Lender may pursue second foreclosure decree, as long as debt remains unsatisfied

Mollie Pawlosky Iowa Real Estate & Land Use Iowa Banking Law Dickinson Law Des Moines Iowa

Posted on 06/30/2015 at 07:00 AM by Mollie Pawlosky

In U.S. Bank, N.A. as Trustee in Trust for SASCO 2006-BC3 Trust Fund v. Jereme Lamb, the Iowa Court of Appeals affirmed the trial court's grant of a summary judgment in favor of U.S. Bank in a real estate mortgage foreclosure action. Cathy Callen and Jereme Lamb signed a promissory note for real property in 2006, which note was secured by a mortgage.  After a default, U.S. Bank filed a foreclosure action and obtained an in rem judgment in February 2010.  Two attempts to sell the property at sheriff's sale were both postponed, and each execution was returned unsatisfied. In March 2012, U.S. Bank filed a notice of rescission, pursuant to Iowa Code section 654.17. 

Section 654.17 allows a judgment creditor, prior to the recording of a sheriff’s deed or a bar of the statute of limitations, to rescind the foreclosure action.  Upon the filing of the notice of rescission, the mortgage loan is enforceable according to the original terms of the mortgage loan, and the rights of all persons with an interest in the property may be enforced as if the foreclosure had not been filed.  The filing of a rescission sets aside a foreclosure decree. In October 2013, U.S. Bank filed a second foreclosure action.  U.S. Bank sought summary judgment, which Callen resisted.  When the district court granted summary judgment, Callen appealed, claiming summary judgment was improper because Iowa Code section 615.1 barred U.S. Bank from further relief when U.S. Bank failed to enforce its first judgment or file its notice of rescission within two years of the first foreclosure decree. Iowa Code section 615.1 states that after the expiration of a period of two years from the date of entry of judgment, the judgment entered in an action to foreclose a real estate mortgage is null and void, all liens are extinguished, and no execution can issue, except as a setoff or counterclaim. U.S. Bank disputed the application of section 615.1, but asserted that even if a statute of limitation barred enforcement of the February 2010 judgment lien, U.S. Bank could still enforce the mortgage and obtain a new judgment. The Court of Appeals began and ended its analysis by recognizing that U.S. Bank did not lose its mortgage by taking a judgment; the mortgage was a lien until the secured debt was paid.  Thus, the appellate court did not need to decide whether section 615.1 extinguished the judgment lien arising from the suit, because the mortgage remained for U.S. Bank to foreclose.  Moreover, the court did not need to determine whether section 654.17 had been satisfied; whether U.S. Bank timely rescinded its judgment did not matter, because U.S. Bank could still enforce the mortgage itself.  Thus, U.S. Bank was entitled to its foreclosure, and the Court of Appeals upheld the trial court’s entry of a summary judgment. U.S. Bank v. Lamb demonstrates that even in what appear to be unusual circumstances—like a bank pursuing a second foreclosure of the same mortgage—foreclosure legal analysis is often guided by mortgage fundamentals.  U.S. Bank still had its mortgage, and both Code sections at issue applied to judgments.  Thus, when analyzing foreclosure questions, remember the basics of real estate mortgages, which will often give insight, or even a simple solution, to what appears to be an unusual problem.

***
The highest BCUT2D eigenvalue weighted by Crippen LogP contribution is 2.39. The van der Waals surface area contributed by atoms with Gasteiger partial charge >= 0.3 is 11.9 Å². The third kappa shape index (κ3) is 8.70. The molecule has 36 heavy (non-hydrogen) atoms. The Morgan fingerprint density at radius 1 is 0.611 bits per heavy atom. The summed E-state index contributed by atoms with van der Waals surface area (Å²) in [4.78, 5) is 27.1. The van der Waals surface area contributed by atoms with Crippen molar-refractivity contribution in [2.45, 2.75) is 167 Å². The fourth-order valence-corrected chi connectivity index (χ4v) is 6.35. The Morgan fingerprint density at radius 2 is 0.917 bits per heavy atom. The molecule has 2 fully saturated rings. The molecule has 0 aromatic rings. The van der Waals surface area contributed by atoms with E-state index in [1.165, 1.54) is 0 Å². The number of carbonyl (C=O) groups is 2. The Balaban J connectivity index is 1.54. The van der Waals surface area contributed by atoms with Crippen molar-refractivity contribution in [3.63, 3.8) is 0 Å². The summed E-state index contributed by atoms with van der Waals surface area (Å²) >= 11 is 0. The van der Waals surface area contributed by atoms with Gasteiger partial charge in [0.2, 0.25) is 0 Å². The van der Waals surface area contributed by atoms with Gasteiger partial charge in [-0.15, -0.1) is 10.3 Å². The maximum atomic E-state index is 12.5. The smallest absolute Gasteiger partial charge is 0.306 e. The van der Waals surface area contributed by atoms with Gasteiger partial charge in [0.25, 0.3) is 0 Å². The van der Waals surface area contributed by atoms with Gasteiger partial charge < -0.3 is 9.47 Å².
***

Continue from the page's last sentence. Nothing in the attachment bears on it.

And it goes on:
For questions regarding U.S. Bank v. Lamb or regarding estate mortgage foreclosure, contact Mollie Pawlosky.

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